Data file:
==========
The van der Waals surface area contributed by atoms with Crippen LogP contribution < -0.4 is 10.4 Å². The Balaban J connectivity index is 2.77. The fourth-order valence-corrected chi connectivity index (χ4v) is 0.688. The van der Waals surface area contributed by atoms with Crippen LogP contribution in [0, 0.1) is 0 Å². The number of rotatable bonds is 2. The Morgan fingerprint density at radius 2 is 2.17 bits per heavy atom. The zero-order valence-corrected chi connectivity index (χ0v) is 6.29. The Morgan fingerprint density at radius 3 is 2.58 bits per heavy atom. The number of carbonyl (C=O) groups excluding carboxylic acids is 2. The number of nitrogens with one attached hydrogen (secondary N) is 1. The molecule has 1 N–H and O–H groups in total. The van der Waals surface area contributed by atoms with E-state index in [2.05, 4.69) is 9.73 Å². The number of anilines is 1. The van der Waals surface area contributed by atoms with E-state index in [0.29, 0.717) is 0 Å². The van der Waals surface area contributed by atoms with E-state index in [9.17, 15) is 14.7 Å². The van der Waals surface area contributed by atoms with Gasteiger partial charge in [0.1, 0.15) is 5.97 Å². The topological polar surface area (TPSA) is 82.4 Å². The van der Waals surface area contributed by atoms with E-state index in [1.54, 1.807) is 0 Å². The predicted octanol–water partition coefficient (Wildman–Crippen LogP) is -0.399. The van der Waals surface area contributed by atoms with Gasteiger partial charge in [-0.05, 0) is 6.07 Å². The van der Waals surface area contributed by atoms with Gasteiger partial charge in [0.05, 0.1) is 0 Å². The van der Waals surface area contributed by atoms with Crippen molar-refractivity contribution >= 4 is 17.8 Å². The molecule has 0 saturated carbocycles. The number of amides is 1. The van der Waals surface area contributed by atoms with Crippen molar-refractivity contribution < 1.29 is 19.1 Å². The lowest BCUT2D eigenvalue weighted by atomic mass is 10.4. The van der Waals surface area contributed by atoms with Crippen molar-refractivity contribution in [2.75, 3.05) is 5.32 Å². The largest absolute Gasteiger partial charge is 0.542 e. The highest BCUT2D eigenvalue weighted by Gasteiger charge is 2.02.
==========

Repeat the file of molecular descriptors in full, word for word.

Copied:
The van der Waals surface area contributed by atoms with Crippen LogP contribution < -0.4 is 10.4 Å². The Balaban J connectivity index is 2.77. The fourth-order valence-corrected chi connectivity index (χ4v) is 0.688. The van der Waals surface area contributed by atoms with Crippen LogP contribution in [0, 0.1) is 0 Å². The number of rotatable bonds is 2. The Morgan fingerprint density at radius 2 is 2.17 bits per heavy atom. The zero-order valence-corrected chi connectivity index (χ0v) is 6.29. The Morgan fingerprint density at radius 3 is 2.58 bits per heavy atom. The number of carbonyl (C=O) groups excluding carboxylic acids is 2. The number of nitrogens with one attached hydrogen (secondary N) is 1. The molecule has 1 N–H and O–H groups in total. The van der Waals surface area contributed by atoms with E-state index in [2.05, 4.69) is 9.73 Å². The number of anilines is 1. The van der Waals surface area contributed by atoms with E-state index in [0.29, 0.717) is 0 Å². The van der Waals surface area contributed by atoms with E-state index in [9.17, 15) is 14.7 Å². The van der Waals surface area contributed by atoms with Gasteiger partial charge in [0.1, 0.15) is 5.97 Å². The topological polar surface area (TPSA) is 82.4 Å². The van der Waals surface area contributed by atoms with E-state index in [1.54, 1.807) is 0 Å². The predicted octanol–water partition coefficient (Wildman–Crippen LogP) is -0.399. The van der Waals surface area contributed by atoms with Gasteiger partial charge in [-0.05, 0) is 6.07 Å². The van der Waals surface area contributed by atoms with Gasteiger partial charge in [0.05, 0.1) is 0 Å². The van der Waals surface area contributed by atoms with Crippen molar-refractivity contribution >= 4 is 17.8 Å². The molecule has 0 saturated carbocycles. The number of amides is 1. The van der Waals surface area contributed by atoms with Crippen molar-refractivity contribution < 1.29 is 19.1 Å². The lowest BCUT2D eigenvalue weighted by atomic mass is 10.4. The van der Waals surface area contributed by atoms with Crippen molar-refractivity contribution in [2.75, 3.05) is 5.32 Å². The largest absolute Gasteiger partial charge is 0.542 e. The highest BCUT2D eigenvalue weighted by Gasteiger charge is 2.02.